Several chinch bugs attack turfgrasses in North America. The hairy chinch bug (Blissus leucopterus hirtus Montandon) is the most common pest of northern turfgrasses, although the common chinch bug (Blissus leucopterus leucopterus Say) is occasionally found in cool season lawns.
The common chinch bug is normally found from South Dakota across to Virginia and south to a line running from mid-Texas across to mid-Georgia. The hairy chinch bug cohabits some of the northern range of the common chinch bug but also extends throughout the northeastern states and into southern Canada.
The hairy chinch bug prefers turfgrass species such as fine fescues, perennial ryegrasses, Kentucky bluegrass, bentgrass and zoysiagrass. The common chinch bug prefers grain crops such as sorghum, corn and wheat but will attack turfgrasses such as Bermudagrass, fescues, Kentucky bluegrass, perennial ryegrass, zoysiagrass and crabgrass.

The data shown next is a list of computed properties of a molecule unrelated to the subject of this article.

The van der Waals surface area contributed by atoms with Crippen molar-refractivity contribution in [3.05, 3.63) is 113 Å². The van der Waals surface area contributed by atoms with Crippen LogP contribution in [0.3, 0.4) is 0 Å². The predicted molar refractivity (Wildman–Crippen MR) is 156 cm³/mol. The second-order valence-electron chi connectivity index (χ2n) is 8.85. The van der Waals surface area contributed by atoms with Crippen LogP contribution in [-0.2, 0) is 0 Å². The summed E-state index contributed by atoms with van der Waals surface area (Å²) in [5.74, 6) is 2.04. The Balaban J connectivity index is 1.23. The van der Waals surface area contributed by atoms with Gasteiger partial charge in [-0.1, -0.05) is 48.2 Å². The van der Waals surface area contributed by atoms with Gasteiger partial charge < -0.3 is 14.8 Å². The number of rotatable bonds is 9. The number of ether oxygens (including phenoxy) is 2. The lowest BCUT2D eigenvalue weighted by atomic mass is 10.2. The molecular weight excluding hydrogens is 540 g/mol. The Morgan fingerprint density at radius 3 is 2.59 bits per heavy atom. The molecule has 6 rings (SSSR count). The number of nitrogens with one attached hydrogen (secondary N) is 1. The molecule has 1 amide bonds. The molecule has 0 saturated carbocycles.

Chinch bug damage is usually first detected when irregular patches of turf begin to turn yellow then straw colored. The straw colored areas may be completely dead. These patches continue to become larger in spite of watering.
Feeding by chinch bugs blocks the water and food conducting vessels of grass stems. By blocking the water, the leaves wither as in drought and the manufactured food doesn't get to the roots. The result is plant death. Damage generally occurs during hot, dry weather from June into September.